Now I'm not knocking the GT-R, it's a nice car... but not as good as a performer as the Lotus. You'd have to drive one to really understand the draw and mind set for this type of vehicle, it's not fancy, utilitarian or luxy.... if fact it's down right spartan but it drives like no other car out there and no other can. It not about horsepower, as others can out perform it... in a straight line, but put this honey on a twisty track or back canyon road and it is almost (if not) better than sex. There I said it, and I dare any other Lotus owner to disclaim that! The biggest draw back I can think of is having a passenger in the car. This is a personal car built in F1 roots and that's what it meant for. So like the person above said, it's something to think about.
    Thumbs up on the Pokeman card comparison ;)
  • lesodgerslesodgers Member Posts: 1
    If they can get it, it's by definition justifiable. I came very close to getting an Elise a few years back and couldn't justify it over a Z06, mainly because of my size...240lbs, yes I could ingress and egress, but man, talk about Origami ! I eventually backed away from a Z06 as well, no frigging Camel interior could be had w/o tons of extra $ and after market seats covers at that. So here I sit hoping to be able to squeeze enough $ from my three 1st gen Camaro's to go get a F430 Scuderia... Ah as usual talent but no $ :-) or lots a cash and no Talent... I also am still drawn to the NSX, still luv that car and it's comfort and layout and visibility, just needs some more go juice and updated cornering.
  • moogleiimoogleii Member Posts: 1
    As bluntly (and amusing) as Mikeebear put it, I'd have to agree. It depends what you're looking for.

    Do you want a car that is fast, and does everything for you? That's the GTR. To me, as an enthusiast, I appreciate it, but it's totally cheating =). It's like a Playstation on wheels.

    Or do you want a driver's car? With the lotus, you'll be doing the grunt work, *you* will be doing the racing, not the car. If you never ever plan to take your car to the track, I'd just go with the GTR.
  • nitrousxlnitrousxl Member Posts: 12
    Yeah, I know this is a year old thread... But this guy brings up a valid point. Why exactly are these cars so expensive? Most exotics are pricey because they have large, powerful, complex engines (right?), but the Exige S240 engine is little more than a supercharged version of the Toyota Celica's. You can get more horsepower for less than $30K with, say, a 350Z (but of course this doesn't equate to speed, much less handling, simply due to the weight). If anything you would think Lotuses would cost less to make simply because they are smaller cars that require less material (the interior isn't exactly luxurious either). Is Lotus charging so much just because no one else bothers to build a tiny, lightweight sports car to compete with them or what? Like the OP said you get more car for the money with the GT-R (maybe not a better driving experience, but I don't see why it should cost $60K+ to make a car with a tiny body and a decent engine).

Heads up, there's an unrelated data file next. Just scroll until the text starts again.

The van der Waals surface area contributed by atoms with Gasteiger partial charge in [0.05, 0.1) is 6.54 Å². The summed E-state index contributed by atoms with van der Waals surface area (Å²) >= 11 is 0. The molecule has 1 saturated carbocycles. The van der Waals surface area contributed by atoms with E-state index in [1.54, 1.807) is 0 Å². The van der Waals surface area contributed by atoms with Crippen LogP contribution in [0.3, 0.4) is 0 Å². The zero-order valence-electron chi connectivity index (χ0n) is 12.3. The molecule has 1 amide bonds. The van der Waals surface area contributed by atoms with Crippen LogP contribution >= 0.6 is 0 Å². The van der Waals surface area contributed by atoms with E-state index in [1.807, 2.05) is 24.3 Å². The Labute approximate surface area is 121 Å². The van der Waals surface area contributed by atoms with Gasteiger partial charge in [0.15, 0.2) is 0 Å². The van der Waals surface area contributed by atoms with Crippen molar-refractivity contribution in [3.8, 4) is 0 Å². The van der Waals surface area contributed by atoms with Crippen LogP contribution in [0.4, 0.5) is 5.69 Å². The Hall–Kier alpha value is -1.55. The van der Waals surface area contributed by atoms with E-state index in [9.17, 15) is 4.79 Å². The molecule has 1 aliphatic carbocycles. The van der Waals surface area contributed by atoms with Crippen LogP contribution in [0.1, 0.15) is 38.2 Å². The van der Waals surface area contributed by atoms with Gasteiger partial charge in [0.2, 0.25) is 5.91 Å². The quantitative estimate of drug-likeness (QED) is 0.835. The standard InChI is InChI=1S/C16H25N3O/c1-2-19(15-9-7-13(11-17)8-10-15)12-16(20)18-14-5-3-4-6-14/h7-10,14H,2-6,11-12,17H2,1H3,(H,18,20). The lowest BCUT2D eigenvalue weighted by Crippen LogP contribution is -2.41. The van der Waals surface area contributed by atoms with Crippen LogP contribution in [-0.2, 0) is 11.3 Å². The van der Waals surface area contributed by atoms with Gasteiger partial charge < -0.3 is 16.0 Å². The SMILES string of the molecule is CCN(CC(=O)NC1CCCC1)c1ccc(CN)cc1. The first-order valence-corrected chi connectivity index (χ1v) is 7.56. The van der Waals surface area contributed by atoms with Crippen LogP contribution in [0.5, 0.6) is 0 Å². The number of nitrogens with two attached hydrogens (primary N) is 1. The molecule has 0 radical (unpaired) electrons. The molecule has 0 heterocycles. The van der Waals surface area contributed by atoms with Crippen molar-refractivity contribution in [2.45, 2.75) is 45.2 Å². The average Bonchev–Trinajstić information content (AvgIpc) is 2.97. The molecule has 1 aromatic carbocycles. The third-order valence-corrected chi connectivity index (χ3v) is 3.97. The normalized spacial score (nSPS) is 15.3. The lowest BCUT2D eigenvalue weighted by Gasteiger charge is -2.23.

• fedlawmanfedlawman Member Posts: 3,118
    Try building a car in your garage from scratch that's better than the Exige and see how much it costs you... ;)
  • nitrousxlnitrousxl Member Posts: 12
    Building a car from scratch is one thing, building it in a factory is another. Or are Lotuses not mass-produced on assembly lines? I am just trying to figure out why they are so much more expensive than cars with similar engines (Celica, Cobalt SS, etc). I don't see why having a mid-mounted engine would justify the price either (MR2). And you would think the other materials would not cost a ton, since Lotuses aren't exactly made of alot of material (the whole thing weighs 2000lbs compared to 3000lbs for your typical sports car). So where are the extra $40,000 going? I really think they are just charging whatever they want for the car (pointing to the performance) since they don't have any competition. I mean, sport bikes have small engines and little material, but amazing performance, yet you don't see Kawasaki and Honda charging $60K for something so small, despite the fact that some of them can run the quarter mile faster than a Veyron.
  • fedlawmanfedlawman Member Posts: 3,118
    Well, a Pontiac G8 weighs 1000 lbs more than a Ferrari F430, yet the Ferrari costs $160,000 more. Both have powerful V8 engines, 6-speed manual transmissions, leather interior, and power everything. What gives?

    Seriously though, it takes a week to build an Exige - much of it by hand. Low volume, exotic materials, and hand craftmanship costs money. Worth every penny if you ask me...
  • nitrousxlnitrousxl Member Posts: 12
    Well that makes sense :) . Now if only some company would take a similar-sized high-revving turbo/supercharged engine and stuff it into a tiny body and mass-produce it for the rest of us... Could make a great alternative to all the heavy, gas-guzzling sports cars out there.
  • fedlawmanfedlawman Member Posts: 3,118
    The Miata and S2000 are both excellent FI candidates.